Lung protective ventilation– so this is the big landmark trial published by the ARDSNet investigators in NJEM in 2000, that showed that ventilating patients with a lower tidal volume– so six mls per kilo ideal body weight and a plateau pressure of less than 30, reduced mortality. The reference to IKEA is that I heard that IKEA had sent lots of tape measures to hospitals to try and to allow them to measure ulnar radial distance, which is a way of estimating ideal body weight. So we talked about prone ventilation. It’s worth thinking about why that could potentially be a benefit. And it comes down to this unequal distribution of ventilation and perfusion in the lung.
So in ARDS, if you’re lying on your back, as in the top panel there on the right from Gattinoni’s paper you can see that although we know that the disease affects the whole lung– anterior and posterior. But you’ve actually got loss of aerated lung in the dorsal aspect there. That’s also where you’ve got most of your cardiopulmonary output too– your cardiac output too. So it’s not surprising that you get blood being passed through the lungs which is not being oxygenated. And therefore, you remain hypoxic. Now, if you turn the patient over onto their front, basically, that has two effects.
One is to allow the dorsal chest to lift in preference to the ventral chest wall, which allows ventilation of the relatively larger ventral regions of the lungs. And it also allows increased aeration of these dorsal lung regions. So these two effects almost universally improve oxygenation, and helpfully. Next slide, please– and so the improvement of oxygenation is probably mostly to do with recruitment of previously collapsed lung regions. It has been hypothesised that the diversion of blood flow from gasless regions to aerated regions may also contribute. But I think that may have been debunked. So this is a large trial in Guérin et al 2013 in NJEM. And this is where the 16 hours comes from.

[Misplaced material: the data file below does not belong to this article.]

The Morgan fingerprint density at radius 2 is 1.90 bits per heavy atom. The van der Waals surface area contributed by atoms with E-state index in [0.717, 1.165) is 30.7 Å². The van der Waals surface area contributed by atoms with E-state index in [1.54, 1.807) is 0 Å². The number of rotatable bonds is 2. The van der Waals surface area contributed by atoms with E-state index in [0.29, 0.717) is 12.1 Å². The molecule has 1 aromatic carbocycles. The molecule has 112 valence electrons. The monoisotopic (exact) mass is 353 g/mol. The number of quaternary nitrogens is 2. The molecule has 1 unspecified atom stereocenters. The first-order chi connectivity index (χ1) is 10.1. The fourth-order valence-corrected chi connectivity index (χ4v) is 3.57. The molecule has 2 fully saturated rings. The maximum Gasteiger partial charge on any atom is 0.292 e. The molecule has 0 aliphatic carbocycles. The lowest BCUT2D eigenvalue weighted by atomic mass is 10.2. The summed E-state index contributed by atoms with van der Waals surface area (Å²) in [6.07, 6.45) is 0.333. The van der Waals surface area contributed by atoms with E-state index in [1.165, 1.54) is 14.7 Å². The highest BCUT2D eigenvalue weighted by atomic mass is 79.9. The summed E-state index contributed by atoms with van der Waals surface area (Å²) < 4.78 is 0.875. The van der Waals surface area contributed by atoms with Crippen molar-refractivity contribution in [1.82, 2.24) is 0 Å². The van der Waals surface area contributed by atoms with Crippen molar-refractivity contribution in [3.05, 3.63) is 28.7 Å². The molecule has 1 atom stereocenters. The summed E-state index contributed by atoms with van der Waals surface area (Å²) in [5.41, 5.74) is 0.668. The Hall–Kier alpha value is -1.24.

So in this trial, patients had a period of 12 to 24 hours of stabilisation. They were then turned prone for at least 16 hours. And then they were assessed, then they were turned back again and assessed in the supine position. And basically, if they didn’t meet criteria for stopping, i.e. there was an improvement in oxygenation that exceeded the threshold set, then they were turned back again onto their tummies. And that treatment seemed to be associated with a reduction in mortality. So improved ventilation in ARDS has very strong evidence base. And I suppose the concern might be that turning people prone may carry all sorts of other potential side effects, like dislodgement of tubes and cardiovascular instability.
But in actual fact, the only difference in adverse events between the two study groups here was in cardiac arrest. And actually, it was the supine group that had the greater instance of cardiac arrest. So it seems to be safe, as well.
So revisiting ECMO, Gregor eloquently described how ECMO works. So we’ll move onto the next slide. So this has been studied reasonably extensively. So the CESAR trial in 2009 was a randomised control trial where the intervention group were transferred to a specialist ECMO centre, which was Glenfield, I think. And those patients that were transferred had a better outcome than those that were– that slide is wrong. Just to be aware, if you’re looking at this at a later date. And important to note, though, that only 76% of these patients received ECMO. And the control group had unstandardized treatment. So they remained in their host institution.